Games Gamblers Play

Mr. Boo 1: Games Gamblers Play
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Reviewed by   |  Mar 16, 2015

1974 saw one of Hong Kong’s landmark films released to immense business. ‘Games Gamblers Play’ not only smashed box-office records, it also made comedy actor Michael Hui a major star and helped Cantonese to become the predominant cinematic language. After this, audiences would have a new local hero following the tragic death of Bruce Lee and for the next six or seven years Michael Hui would remain the box-office king.

The basic components of the storyline are borrowed from ‘The Sting’ i.e. conmen tricking a gangster. Here, however, the film opens with leading gambler Teng (Michael Hui) serving out the remaining days of a prison sentence. While there he befriends naive youngster Liu (Samuel Hui) who is quickly fascinated by his new mentor. On leaving prison, the pair combine forces and turning their minds to all manner of money making plans. Having tried quiz shows and just about every form of gambling, Teng and Liu devise an elaborate con with an off-track betting shop being the target. With meticulous execution the scheme succeeds, but their victim learns of his deception. Using all of his criminal hordes, the deceived boss goes looking for revenge.

It’s remarkable looking back at this 1974 film and noting how self-assured Michael Hui’s screen persona already was. He plays a character-type who would be constantly associated with his name: a bad-tempered, money grabbing misery who eventually gives some indication of having a slightly more appealing side. ‘Games Gamblers Play’ shows Hui easing into this part with real confidence and lapping up every minute of his screen time. He also transfers the natural chemistry he enjoyed with Samuel in their popular television show to the screen flawlessly.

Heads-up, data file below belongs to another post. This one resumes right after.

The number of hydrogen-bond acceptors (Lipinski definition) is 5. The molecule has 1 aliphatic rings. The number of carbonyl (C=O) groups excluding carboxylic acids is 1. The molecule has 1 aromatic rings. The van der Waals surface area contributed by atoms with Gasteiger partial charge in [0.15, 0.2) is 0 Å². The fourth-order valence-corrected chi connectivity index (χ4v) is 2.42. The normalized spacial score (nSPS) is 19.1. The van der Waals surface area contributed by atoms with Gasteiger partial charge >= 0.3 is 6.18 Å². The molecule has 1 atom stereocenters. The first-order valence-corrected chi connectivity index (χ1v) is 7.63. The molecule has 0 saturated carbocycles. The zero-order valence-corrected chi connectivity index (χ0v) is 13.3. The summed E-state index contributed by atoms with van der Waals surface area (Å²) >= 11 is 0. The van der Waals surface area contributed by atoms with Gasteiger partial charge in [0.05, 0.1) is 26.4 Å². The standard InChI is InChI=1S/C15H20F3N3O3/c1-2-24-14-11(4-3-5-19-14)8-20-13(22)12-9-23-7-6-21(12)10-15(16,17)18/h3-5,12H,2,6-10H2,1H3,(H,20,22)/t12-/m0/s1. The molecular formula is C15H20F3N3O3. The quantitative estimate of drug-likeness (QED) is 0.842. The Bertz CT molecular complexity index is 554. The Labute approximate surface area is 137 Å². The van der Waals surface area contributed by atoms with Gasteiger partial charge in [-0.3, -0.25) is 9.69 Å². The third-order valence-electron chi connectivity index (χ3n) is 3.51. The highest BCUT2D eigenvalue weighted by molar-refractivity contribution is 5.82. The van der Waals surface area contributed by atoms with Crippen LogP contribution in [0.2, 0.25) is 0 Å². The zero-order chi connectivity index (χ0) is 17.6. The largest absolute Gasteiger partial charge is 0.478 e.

In some ways, however, this is a slightly dated Michael Hui comedy that doesn’t have the lasting appeal of the classic ‘The Private Eyes’. Some of the humour doesn’t have the stamp of quality of Hui’s later efforts nor does it translate with as much ease to an English-speaking audience. Whereas certain scenes call for that unique spark of Michael Hui magic they end up taking the safe and predictable route that ends up disappointing. For a first major comedic film though, this can be forgiven on Michael Hui’s part and there is still enough amusement to be had from this. His skills at drawing out humour from even the most mundane situations is very much in evidence here and there are definitely more hits than misses. ‘Games Gamblers Play’ is much more than just a milestone that should be viewed for curiosity value. As an introduction to the Hui brothers or Hong Kong comedy in general, this is a fine starting point.

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